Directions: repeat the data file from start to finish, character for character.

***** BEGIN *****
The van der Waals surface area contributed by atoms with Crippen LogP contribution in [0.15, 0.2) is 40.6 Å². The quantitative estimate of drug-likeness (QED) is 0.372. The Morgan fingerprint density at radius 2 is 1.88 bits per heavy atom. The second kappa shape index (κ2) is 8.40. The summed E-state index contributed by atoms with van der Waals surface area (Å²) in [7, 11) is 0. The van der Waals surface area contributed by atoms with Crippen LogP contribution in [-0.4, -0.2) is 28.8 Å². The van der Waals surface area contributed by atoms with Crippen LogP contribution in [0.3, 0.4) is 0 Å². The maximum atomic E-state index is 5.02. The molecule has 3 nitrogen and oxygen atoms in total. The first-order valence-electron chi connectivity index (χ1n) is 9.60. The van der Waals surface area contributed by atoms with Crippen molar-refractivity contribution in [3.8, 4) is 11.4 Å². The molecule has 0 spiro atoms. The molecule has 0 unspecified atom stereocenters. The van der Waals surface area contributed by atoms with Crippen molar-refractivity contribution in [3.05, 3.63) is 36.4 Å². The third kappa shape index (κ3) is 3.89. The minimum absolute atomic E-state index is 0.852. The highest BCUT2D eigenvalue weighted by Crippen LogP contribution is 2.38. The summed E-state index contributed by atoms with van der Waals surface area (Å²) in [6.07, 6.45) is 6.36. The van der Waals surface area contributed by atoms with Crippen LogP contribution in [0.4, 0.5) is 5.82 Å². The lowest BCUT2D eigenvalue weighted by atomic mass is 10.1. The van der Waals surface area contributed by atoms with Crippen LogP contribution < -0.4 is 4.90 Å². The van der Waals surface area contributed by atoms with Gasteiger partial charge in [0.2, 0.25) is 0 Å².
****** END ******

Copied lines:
The van der Waals surface area contributed by atoms with Crippen LogP contribution in [0.15, 0.2) is 40.6 Å². The quantitative estimate of drug-likeness (QED) is 0.372. The Morgan fingerprint density at radius 2 is 1.88 bits per heavy atom. The second kappa shape index (κ2) is 8.40. The summed E-state index contributed by atoms with van der Waals surface area (Å²) in [7, 11) is 0. The van der Waals surface area contributed by atoms with Crippen LogP contribution in [-0.4, -0.2) is 28.8 Å². The van der Waals surface area contributed by atoms with Crippen LogP contribution in [0.3, 0.4) is 0 Å². The maximum atomic E-state index is 5.02. The molecule has 3 nitrogen and oxygen atoms in total. The first-order valence-electron chi connectivity index (χ1n) is 9.60. The van der Waals surface area contributed by atoms with Crippen molar-refractivity contribution in [3.8, 4) is 11.4 Å². The molecule has 0 spiro atoms. The molecule has 0 unspecified atom stereocenters. The van der Waals surface area contributed by atoms with Crippen molar-refractivity contribution in [3.05, 3.63) is 36.4 Å². The third kappa shape index (κ3) is 3.89. The minimum absolute atomic E-state index is 0.852. The highest BCUT2D eigenvalue weighted by Crippen LogP contribution is 2.38. The summed E-state index contributed by atoms with van der Waals surface area (Å²) in [6.07, 6.45) is 6.36. The van der Waals surface area contributed by atoms with Crippen LogP contribution in [0.4, 0.5) is 5.82 Å². The lowest BCUT2D eigenvalue weighted by atomic mass is 10.1. The van der Waals surface area contributed by atoms with Crippen LogP contribution < -0.4 is 4.90 Å². The van der Waals surface area contributed by atoms with Gasteiger partial charge in [0.2, 0.25) is 0 Å².